Hospitalizations for drinking-related injuries and accidents are on the rise and it’s said that the NHS is spending upwards of £2.7 billion annually for this (£365 million at minimum being spent in Scotland alone), which is a seriously dear sum of money.  The number of alcohol-related hospitalizations in the UK have doubled since 1995; last year there were 207,800 admissions compared to 1995’s 93,500 (still dire).  Furthermore, about 10% of that number are patients who aren’t of the legal drinking age, 18. Still, hospitalizations among the 65+ age group are also on the rise.

As it stands, Scotland leads the UK for number of alcohol-related deaths each year. Scotland lose about 27 per 100,000 citizens to the drink annually, while England, Wales, and Northern Ireland each stand at about 12, 13, and 14  per 100,000 people, respectively.  The population of this country is approximately 5 million, so that equates to 1350 dying each year.

The people who probably suffer the most live in Glasgow, where men living in poorer areas of the city have a life expectancy of 54 years old.  Yes, you read that correctly.  The sheer alcohol consumption, in combination with cigarette smoking, is robbing families of fathers, husbands, sons, and brothers.  The alcohol-related death rates are six and a half times that of the national average: in the Ibrox area, 176 per 100,000 men and even 58 per 100,000 women succumb to alcohol abuse.

Data collected from the World Health Organization demonstrates the severity of the drinking here: Scotland ranks 8th in the world for alcohol consumption.  It stands just behind Luxembourg (15.6 litres per capita), Ireland (13.7 litres), Hungary (13.6 litres), Moldova (13.2 litres), Czech Republic (13.0 litres), Croatia (12.3 litres) and Germany (12.0 litres).

Clearly interventions are needed, and I don’t think raising the price of alcohol will benefit anyone.  Awareness is what’s needed most; to stop serving any more beer to those people barely able to stand in the pub, to put warning labels on packaging (it’s been at least moderately successful with cigarette packaging in Canada), and, generally, to adopt an in-your-face attitude to responsible drinking everywhere.  This country is in serious need of a rude awakening.  I don’t understand how they haven’t had one already.

Copyright © 2009 WrappedUpInBooksBlog. All rights reserved.

Ten years ago, I fell in love with an Irish girl [One week until Dublin]

WordPress won’t let me embed the fast-forward on the clip, so click here.

In a week I’ll be in Dublin for St Patrick’s Day. I’ll be there until Thursday morning as I’m fairly sure that RyanAir (who will soon be extorting you to even use your oxygen mask in case of an emergency) are in cahoots with the Irish tourism board: there are no flights out of Dublin on the 18th.

Even better is that my flatmate and I managed to find a room in a hostel that not only has just two beds, but also an en suite bathroom. This is probably going to be the ideal hostel experience and I hope I haven’t jinxed it by saying so.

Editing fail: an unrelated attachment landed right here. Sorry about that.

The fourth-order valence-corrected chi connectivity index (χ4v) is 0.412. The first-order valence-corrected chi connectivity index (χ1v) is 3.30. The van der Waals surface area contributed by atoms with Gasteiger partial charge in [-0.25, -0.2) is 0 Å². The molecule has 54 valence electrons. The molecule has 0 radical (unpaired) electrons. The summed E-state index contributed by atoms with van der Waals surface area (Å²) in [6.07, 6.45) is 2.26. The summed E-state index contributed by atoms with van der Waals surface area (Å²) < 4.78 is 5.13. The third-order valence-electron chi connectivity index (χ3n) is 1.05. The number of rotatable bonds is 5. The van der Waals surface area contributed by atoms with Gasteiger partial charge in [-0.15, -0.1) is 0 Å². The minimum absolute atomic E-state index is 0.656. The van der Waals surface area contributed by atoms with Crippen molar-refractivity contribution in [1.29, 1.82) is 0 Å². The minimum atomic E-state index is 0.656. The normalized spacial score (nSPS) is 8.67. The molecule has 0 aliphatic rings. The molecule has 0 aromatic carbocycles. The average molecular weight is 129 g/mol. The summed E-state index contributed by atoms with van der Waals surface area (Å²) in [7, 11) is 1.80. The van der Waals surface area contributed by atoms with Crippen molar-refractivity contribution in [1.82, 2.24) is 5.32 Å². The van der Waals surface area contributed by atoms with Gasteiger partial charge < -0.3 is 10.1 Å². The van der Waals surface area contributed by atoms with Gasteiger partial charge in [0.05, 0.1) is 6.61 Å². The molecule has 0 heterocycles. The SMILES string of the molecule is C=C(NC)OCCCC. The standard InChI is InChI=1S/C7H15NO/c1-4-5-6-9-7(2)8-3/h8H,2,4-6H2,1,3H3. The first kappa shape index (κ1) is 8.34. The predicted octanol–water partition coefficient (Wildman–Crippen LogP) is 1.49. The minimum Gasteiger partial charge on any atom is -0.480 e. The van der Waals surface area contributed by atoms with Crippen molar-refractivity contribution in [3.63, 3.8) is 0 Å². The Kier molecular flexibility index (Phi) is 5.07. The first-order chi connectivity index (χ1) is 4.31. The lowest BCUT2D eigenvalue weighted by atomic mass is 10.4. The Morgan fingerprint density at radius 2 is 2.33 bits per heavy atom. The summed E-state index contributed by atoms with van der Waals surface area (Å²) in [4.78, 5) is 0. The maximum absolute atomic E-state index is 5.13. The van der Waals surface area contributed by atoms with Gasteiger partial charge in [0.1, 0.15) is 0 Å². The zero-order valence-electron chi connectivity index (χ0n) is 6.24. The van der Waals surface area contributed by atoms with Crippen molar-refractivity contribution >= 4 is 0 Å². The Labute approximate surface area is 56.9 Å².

I fully anticipate blowing a massive amount of money on alcohol alone (also known as the ‘new liquid diet’), but St Pat’s, like Christmas, only comes once a year so I’ll make the most of it while I’m there.

When I get on my 6.30am flight to Toronto on Friday I’m sure I’ll be thinking something along these lines:

Copyright © 2009 WrappedUpInBooksBlog. All rights reserved.

Top of the mizzle

I just about died watching this (in the library, no less) today. I realize it’s beyond stereotypical, but I’m at that stage in the week where I need something funny to distract me, no matter what.

Copyright © 2008 WrappedUpInBooksBlog. All rights reserved.

It’s been a year

Since I saw Glen Hansard and Marketa Irglova (plus some of the Frames) in concert at the Danforth Music Hall in Toronto. It was mere months before their Oscar win for Falling Slowly from the completely brilliant Irish indie musical Once.

Their encore was an entirely Christmas-based score; Star, Star, followed by O Holy Night, then Christmastime in the Mountains. Considering how utterly Christmasy it feels around Aberdeen, it seems a most appropriate youtube of the day.

Do check out the remainder of the videos I took from the show – I had a great seat and my camera captures sound really well.

Copyright © 2008 WrappedUpInBooksBlog. All rights reserved.

There’s nothing worth running for/When your mind’s made up
August 21, 2008, 7:33 pm
Filed under: A, Biomusicology | Tags: , , , , , ,

E doesn’t know it yet but come hell or high water we’re going to see Glen Hansard (of The Frames) and Marketa Irglova in Ireland this year. Or somewhere in Europe. She missed the Swell Season show last November at the Danforth Music Hall in Toronto (and has been regretting it ever since), and I know that she wants to see them in the flesh.

They’re really an amazing team, and their performances are friendly and impeccable. Should you have no idea who I’m talking about, go rent Once then cry your eyes out in the comfort of your own home. If you can’t relate to any of the songs, you really haven’t lived yet or otherwise you’ve been lucky to have had flawless (and ergo flawed?) relationships. Everyone needs their heart torn out every once in awhile, but there’s something so redeeming about the way these two perform the songs. They’re brilliant.

Copyright © 2008 WrappedUpInBooksBlog. All rights reserved.